PHNOM PENH, Cambodia (AP) _ Tanks and armored personnel carriers rumbled through Phnom Penh's streets Sunday on the second day of an apparent coup attempt by one of Cambodia's two feuding co-premiers. Residents awoke to the sound of shelling and gunfire in the northwest of the capital.

By midmorning, telephone communications with Phnom Penh appeared to have been cut. Radio and television stations continuously played a taped speech by the apparent coup leader, Send Prime Minister Hun Sen.

Rival forces of Hun Sen and First Prime Minister Prince Norodom Ranariddh opened fire with rockets, artillery and small arms as soon as dawn ended an all-night curfew.

Shortly before 8 a.m., a vast plume of black smoke was seen rising over the northwestern part of the city. A fuel storage dump was believed to have been hit, but that could not be immediately confirmed.

In a statement faxed Sunday to news organizations in Phnom Penh, Ranarridh accused his longtime rival of attempting an illegal power grab, and declared he was now the sole rightful ruler of Cambodia.

``Mr. Hun Sen has now placed himself outside the law,'' Ranariddh said. ``The only government is the one over which I preside.''

Ranariddh has not been seen since he reportedly left Cambodia for France on Friday, however, and the fax gave no clue as to his whereabouts.

Hun Sen and Ranariddh formed a shaky coalition government in 1993 after spending years as enemies on Cambodia's battlefields in the country's long civil war.

Weeks of rising tensions and isolated clashes erupted into a bloody mortar and rocket battle in the capital Saturday when Hun Sen's forces launched an offensive against troops loyal to Ranariddh.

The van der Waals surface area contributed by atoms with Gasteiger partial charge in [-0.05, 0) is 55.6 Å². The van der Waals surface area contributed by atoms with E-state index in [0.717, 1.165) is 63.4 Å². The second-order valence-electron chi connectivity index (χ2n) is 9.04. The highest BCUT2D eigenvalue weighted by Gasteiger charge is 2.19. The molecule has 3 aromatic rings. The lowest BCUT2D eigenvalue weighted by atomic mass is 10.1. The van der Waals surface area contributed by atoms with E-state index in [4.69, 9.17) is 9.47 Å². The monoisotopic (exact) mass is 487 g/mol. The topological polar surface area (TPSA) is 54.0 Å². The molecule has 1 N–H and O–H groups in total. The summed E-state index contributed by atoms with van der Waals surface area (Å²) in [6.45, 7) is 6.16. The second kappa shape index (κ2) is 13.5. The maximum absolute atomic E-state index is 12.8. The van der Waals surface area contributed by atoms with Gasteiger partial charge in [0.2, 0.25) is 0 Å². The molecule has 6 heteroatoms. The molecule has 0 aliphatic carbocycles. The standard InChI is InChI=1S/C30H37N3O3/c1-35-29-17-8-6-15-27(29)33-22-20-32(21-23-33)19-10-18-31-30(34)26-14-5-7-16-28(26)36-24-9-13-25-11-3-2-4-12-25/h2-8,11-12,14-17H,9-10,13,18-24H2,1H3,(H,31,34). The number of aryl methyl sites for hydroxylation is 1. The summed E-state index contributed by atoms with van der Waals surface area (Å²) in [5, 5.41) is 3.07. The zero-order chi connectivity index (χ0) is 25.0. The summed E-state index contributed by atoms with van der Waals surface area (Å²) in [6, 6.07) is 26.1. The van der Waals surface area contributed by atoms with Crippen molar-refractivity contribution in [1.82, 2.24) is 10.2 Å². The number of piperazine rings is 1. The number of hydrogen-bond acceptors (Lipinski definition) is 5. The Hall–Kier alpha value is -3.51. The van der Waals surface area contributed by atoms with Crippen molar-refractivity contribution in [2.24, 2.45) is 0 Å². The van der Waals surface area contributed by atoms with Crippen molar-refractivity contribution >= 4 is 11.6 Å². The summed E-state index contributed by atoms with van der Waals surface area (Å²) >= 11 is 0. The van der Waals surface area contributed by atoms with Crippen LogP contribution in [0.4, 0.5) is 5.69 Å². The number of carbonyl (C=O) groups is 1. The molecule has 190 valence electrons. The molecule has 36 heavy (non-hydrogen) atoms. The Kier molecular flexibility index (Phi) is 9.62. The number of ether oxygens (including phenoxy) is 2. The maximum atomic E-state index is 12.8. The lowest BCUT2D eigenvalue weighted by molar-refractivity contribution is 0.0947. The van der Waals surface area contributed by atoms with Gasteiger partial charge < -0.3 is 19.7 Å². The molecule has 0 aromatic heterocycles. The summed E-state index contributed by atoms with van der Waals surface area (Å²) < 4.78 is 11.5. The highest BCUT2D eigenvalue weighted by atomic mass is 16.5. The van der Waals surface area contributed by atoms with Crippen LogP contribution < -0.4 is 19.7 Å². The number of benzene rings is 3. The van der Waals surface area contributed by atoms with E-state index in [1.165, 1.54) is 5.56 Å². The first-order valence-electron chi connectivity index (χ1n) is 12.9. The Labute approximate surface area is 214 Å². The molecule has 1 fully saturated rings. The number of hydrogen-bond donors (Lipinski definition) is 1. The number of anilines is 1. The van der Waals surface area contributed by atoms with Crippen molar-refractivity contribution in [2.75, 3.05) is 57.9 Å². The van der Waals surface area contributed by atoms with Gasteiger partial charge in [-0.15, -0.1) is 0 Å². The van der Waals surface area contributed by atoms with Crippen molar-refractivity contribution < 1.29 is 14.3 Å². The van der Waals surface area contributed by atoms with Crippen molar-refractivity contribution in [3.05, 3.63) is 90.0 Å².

Dozens of rocket and mortar rounds slammed into several areas of Phnom Penh, killing at least four people and wounding 29, hospital and military officials said. A 4-year-boy hit by shrapnel was among the wounded.

The battle in the city came hours after troops loyal to Hun Sen wrested control of a military base near the airport from forces aligned to Ranariddh. Hun Sen's troops also surrounded a second base near the airport on the outskirts of Phnom Penh.

On Sunday, Ranariddh's top military commander, Nhek Bunchhay, was holed up in the base.

``We're in our trenches, everything's OK,'' he told The Associated Press. ``They can't take us.''

Wearing camouflage fatigues instead of his usual civilian suit, Hun Sen appeared on national television Saturday to accuse Ranariddh of treachery and of preparing for civil war.

``Prince Norodom Ranariddh and a number of accomplices have illegally imported weapons in an ill intention to provoke a war,'' Hun Sen said, in remarks broadcast repeatedly Sunday.

Reports Sunday suggested that Hun Sen may now be visiting neighboring Vietnam, whose leaders have been his allies. There was no independent confirmation.

Roads leading into Phnom Penh from the west were sealed by Hun Sen's troops. The airport was closed by the end of the day.

Hun Sen's moves had all the trappings of a military coup, but his defense minister denied there was a plan to oust the prince.

``This is not at all any coup d'etat,'' said Tea Banh, a co-defense minister who backs Hun Sen's Cambodian People's Party. His counterpart from Ranariddh's royalist party also was out of the country.

Foreign diplomats warned Tea Banh against increasing the violence.

``Our citizens are all here to help Cambodia,'' U.S. Ambassador Kenneth Quinn told The Associated Press. ``They can't afford to be in danger and it won't be understood if there is fighting and foreign citizens are put at risk.''

Hun Sen's troops said the two bases at the center of Saturday's fighting were used by Ranariddh's political party to house defecting Khmer Rouge rebels.

The Khmer Rouge, which ruled the country from 1975-79, has been neutralized by defections, attrition and a split that led to leader Pol Pot's reported capture last month by his own troops. Both premiers have been trying to recruit the disaffected rebels to strengthen their own hands, and the issue deepened tensions between the two leaders.

Hun Sen, a former communist who ruled Cambodia through the 1980s with Vietnam's backing, has accused Ranariddh of trying to resurrect the Khmer Rouge.